The CIA pilots begin to have doubts. "This guy doesn't, doesn't fit the profile," says one. But nothing was done to pull the plane back.
The CIA then asks a Peruvian Air Force liaison, "Are you sure is bandito? Are you sure?"
"Yes, okay," says the Peruvian.
"If you're sure," responds the CIA operative. Then more serious doubts were quietly whispered.
"That is bull—," says one CIA operative. "I think we're making a mistake."
"I agree with you," says the other operative.
A minute and a half later the gunships opened fire and the Bowers' pilot, Donaldson, screamed in Spanish for the jet to stop.
"They're killing me. They're killing us," yells Donaldson on the tape.
"Tell him to terminate," says one of the CIA operative to the Peruvian liaison. " No. Don't Shoot. No more, no mas."
The Peruvian liaison starts yelling at the pilot, "Stop! No mas, no mas, Tucan no more."
"God," says one of the CIA pilots.
By then the damage was done. Trailing black smoke, it headed for a river to land, with Veronica Bowers and her daughter Charity already dead from bullet wounds and the pilot wounded in both legs.
Jim Bowers, his son Cory and Kevin Donaldson survived. But for almost nine years, the CIA misled Congress, the White House and the dead woman's parents about how and why the agency defied the rules established to make sure innocent people were not killed.
"I want to know the truth," Garnett Luttig, father of Roni Bowers, told ABC News. "I want to know why. I wonder why my baby's gone. Don't they understand that?"
Said Gloria Luttig, Roni's mother, "I want somebody to have to stand up and say I was responsible. I want him to know what a mother's heart is like."
On Wednesday, the CIA said its nine-year long investigation had determined that 16 CIA employees should be disciplined, including the woman then in charge of counter-narcotics.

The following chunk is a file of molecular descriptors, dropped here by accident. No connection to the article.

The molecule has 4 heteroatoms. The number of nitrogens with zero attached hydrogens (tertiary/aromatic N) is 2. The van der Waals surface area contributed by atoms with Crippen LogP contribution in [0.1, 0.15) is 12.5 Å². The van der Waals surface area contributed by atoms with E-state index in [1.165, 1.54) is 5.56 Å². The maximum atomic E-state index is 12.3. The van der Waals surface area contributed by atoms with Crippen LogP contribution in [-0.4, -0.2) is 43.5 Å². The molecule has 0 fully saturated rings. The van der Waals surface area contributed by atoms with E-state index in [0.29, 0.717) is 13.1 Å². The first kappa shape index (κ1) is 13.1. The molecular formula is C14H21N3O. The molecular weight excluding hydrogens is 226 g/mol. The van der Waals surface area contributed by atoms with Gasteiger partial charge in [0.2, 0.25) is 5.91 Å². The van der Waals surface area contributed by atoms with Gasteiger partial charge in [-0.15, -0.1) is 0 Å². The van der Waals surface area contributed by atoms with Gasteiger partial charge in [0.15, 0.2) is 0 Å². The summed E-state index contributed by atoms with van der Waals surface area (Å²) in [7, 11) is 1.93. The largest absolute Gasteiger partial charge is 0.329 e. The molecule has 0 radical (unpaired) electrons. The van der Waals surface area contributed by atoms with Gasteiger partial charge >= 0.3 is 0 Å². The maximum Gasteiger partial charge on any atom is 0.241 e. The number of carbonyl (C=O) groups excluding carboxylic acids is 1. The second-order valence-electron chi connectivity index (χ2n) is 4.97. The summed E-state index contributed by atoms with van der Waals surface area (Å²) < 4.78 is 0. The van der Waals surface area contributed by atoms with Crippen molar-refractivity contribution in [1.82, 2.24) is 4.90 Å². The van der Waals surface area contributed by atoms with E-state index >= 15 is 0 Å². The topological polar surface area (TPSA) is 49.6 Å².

Many of them are no longer with the CIA, and one of those involved said his discipline was no more than a letter of reprimand placed in his file, which he was told would be removed in one year.
A CIA spokesperson issued a statement to ABC News Wednesday that placed the blame for the shootdown on the Peruvian Air Force, and said its own internal review had shown no evidence of a cover-up.
"The program to deny drug traffickers an "air bridge" ended in 2001 and was run by a foreign government," said the spokesperson. "CIA personnel had no authority either to direct or prohibit actions by that government. CIA officers did not shoot down any airplane. In the case of the tragic downing of April 21st, 2001, [sic] CIA personnel protested the identification of the missionary plane as a suspect drug trafficker."
The date of the downing was April 20.
"This was a tragic episode that the Agency has dealt with in a professional and thorough manner," continued the statement. "Unfortunately, some have been willing to twist facts to imply otherwise. In so doing, they do a tremendous disservice to CIA officers, serving and retired, who have risked their lives for America's national security."